“That’s the reason we send robotic explorers before we send humans — to try to really understand both the opportunities and the good stuff, and the challenges we need to work through,” Leshin added.

A wealth of discoveries
The four other papers published in Science today report exciting results as well.

For example, Curiosity’s laser-firing ChemCam instrument found a strong hydrogen signal in fine-grained Martian soils along the rover’s route, reinforcing the SAM data and further suggesting that water is common in dirt across the planet (since such fine soils are globally distributed).

Another study reveals more intriguing details about a rock Curiosity studied in October 2012. This stone — which scientists dubbed “Jake Matijevic” in honor of a mission team member who died two weeks after the rover touched down — is a type of volcanic rock never before seen on Mars.

However, rocks similar to Jake Matijevic are commonly observed here on Earth, especially on oceanic islands and in rifts where the planet’s crust is thinning out.

“Of all the Martian rocks, this one is the most Earth-like. It’s kind of amazing,” said Curiosity lead scientist John Grotzinger, a geologist at the California Institute of Technology in Pasadena. “What it indicates is that the planet is more evolved than we thought it was, more differentiated.”

The five new studies showcase the diversity and scientific value ofGale Crater, Grotzinger said. They also highlight how well Curiosity’s 10 science instruments have worked together, returning huge amounts of data that will keep the mission team busy for years to come.

“The amount of information that comes out of this rover just blows me away, all the time,” Grotzinger told SPACE.com. “We’re getting better at using Curiosity, and she just keeps telling us more and more. One year into the mission, we still feel like we’re drinking from a fire hose.”

The road to Mount Sharp
The pace of discovery could pick up even more. This past July, Curiosity left the Yellowknife Bay area and headed for Mount Sharp, which rises 3.4 miles into the Martian sky from Gale Crater’s center.

Mount Sharp has been Curiosity’s main destination since before the rover’s November 2011 launch. Mission scientists want the rover to climb up through the mountain’s foothills, reading the terrain’s many layers along the way.

“As we go through the rock layers, we’re basically looking at the history of ancient environments and how they may be changing,” Grotzinger said. “So what we’ll really be able to do for the first time is get a relative chronology of some substantial part of Martian history, which should be pretty cool.”

Curiosity has covered about 20 percent of the planned 5.3-mile trek to Mount Sharp. The rover, which is doing science work as it goes, may reach the base of the mountain around the middle of next year, Grotzinger said.

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Rover radiation data poses manned Mars mission dilemma

Rover radiation data poses manned Mars mission dilemma

Art work of humans on the surface of Mars
A single mission to Mars is going to take the astronauts close to or beyond their current career limits for radiation exposure. Scientists say getting to Mars as quickly as possible would lower the risks

Nasa’s Curiosity rover has confirmed what everyone has long suspected – that astronauts on a Mars mission would get a big dose of damaging radiation.

The robot counted the number of high-energy space particles striking it on its eight-month journey to the planet.

Based on this data, scientists say a human travelling to and from Mars could well be exposed to a radiation dose that breached current safety limits.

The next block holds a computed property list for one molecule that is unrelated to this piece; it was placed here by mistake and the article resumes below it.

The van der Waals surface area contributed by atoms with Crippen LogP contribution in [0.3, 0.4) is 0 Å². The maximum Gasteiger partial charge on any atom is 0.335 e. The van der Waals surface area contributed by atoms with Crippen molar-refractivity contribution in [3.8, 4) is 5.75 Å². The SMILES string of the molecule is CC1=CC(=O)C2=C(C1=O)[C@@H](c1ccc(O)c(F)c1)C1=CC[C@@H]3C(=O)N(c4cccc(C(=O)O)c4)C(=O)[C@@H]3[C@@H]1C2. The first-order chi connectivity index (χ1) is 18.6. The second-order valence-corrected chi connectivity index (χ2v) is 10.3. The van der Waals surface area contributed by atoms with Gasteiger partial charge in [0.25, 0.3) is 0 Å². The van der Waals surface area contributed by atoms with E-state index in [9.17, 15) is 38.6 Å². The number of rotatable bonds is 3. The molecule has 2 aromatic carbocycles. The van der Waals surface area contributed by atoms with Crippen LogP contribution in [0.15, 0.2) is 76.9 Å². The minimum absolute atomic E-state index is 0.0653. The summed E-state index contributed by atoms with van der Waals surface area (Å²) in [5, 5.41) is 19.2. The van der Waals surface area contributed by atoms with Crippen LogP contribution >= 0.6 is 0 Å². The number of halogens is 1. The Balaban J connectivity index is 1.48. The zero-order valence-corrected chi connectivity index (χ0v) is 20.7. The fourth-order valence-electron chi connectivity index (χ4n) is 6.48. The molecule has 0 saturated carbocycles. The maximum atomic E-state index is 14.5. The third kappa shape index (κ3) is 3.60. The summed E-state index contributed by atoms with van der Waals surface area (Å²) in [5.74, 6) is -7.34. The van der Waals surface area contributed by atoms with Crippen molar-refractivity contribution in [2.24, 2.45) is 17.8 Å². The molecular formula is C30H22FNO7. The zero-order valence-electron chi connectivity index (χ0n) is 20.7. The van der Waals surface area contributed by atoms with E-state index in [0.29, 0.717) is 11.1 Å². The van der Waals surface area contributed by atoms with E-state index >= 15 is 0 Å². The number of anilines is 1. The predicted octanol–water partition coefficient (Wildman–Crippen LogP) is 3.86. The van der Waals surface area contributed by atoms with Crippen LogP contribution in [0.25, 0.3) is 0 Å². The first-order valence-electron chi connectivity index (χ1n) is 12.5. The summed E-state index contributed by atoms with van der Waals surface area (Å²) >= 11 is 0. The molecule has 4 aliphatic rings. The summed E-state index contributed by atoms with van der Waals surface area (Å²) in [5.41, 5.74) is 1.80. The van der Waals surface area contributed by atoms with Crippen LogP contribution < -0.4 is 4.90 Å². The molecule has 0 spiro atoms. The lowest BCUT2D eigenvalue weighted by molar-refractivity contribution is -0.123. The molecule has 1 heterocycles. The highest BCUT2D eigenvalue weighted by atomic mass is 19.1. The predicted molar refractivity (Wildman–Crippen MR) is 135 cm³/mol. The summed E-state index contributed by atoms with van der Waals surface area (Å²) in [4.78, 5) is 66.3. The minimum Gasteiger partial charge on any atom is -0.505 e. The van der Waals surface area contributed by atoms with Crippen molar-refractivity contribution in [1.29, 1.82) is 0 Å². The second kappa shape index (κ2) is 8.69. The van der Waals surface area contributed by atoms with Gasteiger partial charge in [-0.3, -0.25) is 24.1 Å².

This calculation does not even include time spent on the planet’s surface.

When the time devoted to exploring the world is taken into account, the dose rises further still.

This would increase the chances of developing a fatal cancer beyond what is presently deemed acceptable for a career astronaut.

Cary Zeitlin from the Southwest Research Institute in Boulder, Colorado, and colleagues report the Curiosity findings in the latest edition ofScience magazine.

They say engineers will have to give careful consideration to the type of shielding that is built into a Mars-bound crew ship. However, they concede that for some of the most damaging radiation particles, there may be little that can be done to shelter the crew other than to get them to Mars and the partial protection of its thin atmosphere and rocky mass as quickly as possible.

At the moment, given existing chemical propulsion technology, Mars transits take months.

“The situation would be greatly improved if we could only get there quite a bit faster,” Dr Zeitlin told BBC News.

“It is not just the dose rate that is the problem; it is the number of days that one accumulates that dose that drives the total towards or beyond the career limits. Improved propulsion would really be the ticket if someone could make that work.”

New types of propulsion, such as plasma and nuclear thermal rockets, are in development. These could bring the journey time down to a number of weeks.

Curiosity travelled to Mars inside a capsule similar in size to the one now being developed to take astronauts beyond the space station to destinations such as asteroids and even Mars.

Aeroshell separates from cruise stage
The rover travelled to Mars tucked inside a protective capsule. Its RAD instrument was turned on for most of the journey

For most of its 253-day, 560-million-km journey in 2011/2012, the robot had its Radiation Assessment Detector (RAD) instrument switched on inside the cruise vessel, which gave a degree of protection.

RAD counts the numbers of energetic particles – mostly protons – hitting its sensors.

The particles of concern fall into two categories – those that are accelerated away from our dynamic Sun; and those that arrive at high velocity from outside of the Solar System.

Radiation exposures comparison

  • Annual average (all sources, UK) – 2.7mSv
  • Whole-body CT scan – 10mSv
  • Nuclear power worker (annual, UK) – 20mSv
  • 6 months on the space station – 100mSv
  • 6 months in deep space – 320mSv

Source: UK HPA / Nasa

This latter category originates from exploded stars and the environs of black holes.

These galactic cosmic rays (GCRs) impart a lot of energy when they strike the human body and will damage DNA in cells. They are also the most difficult to shield against.

Earth’s thick atmosphere, its magnetic field and its huge rock bulk provide protection to people living on its surface, but for astronauts in deep space even an aluminium hull 30cm thick is not going to change their exposure to GCRs very much.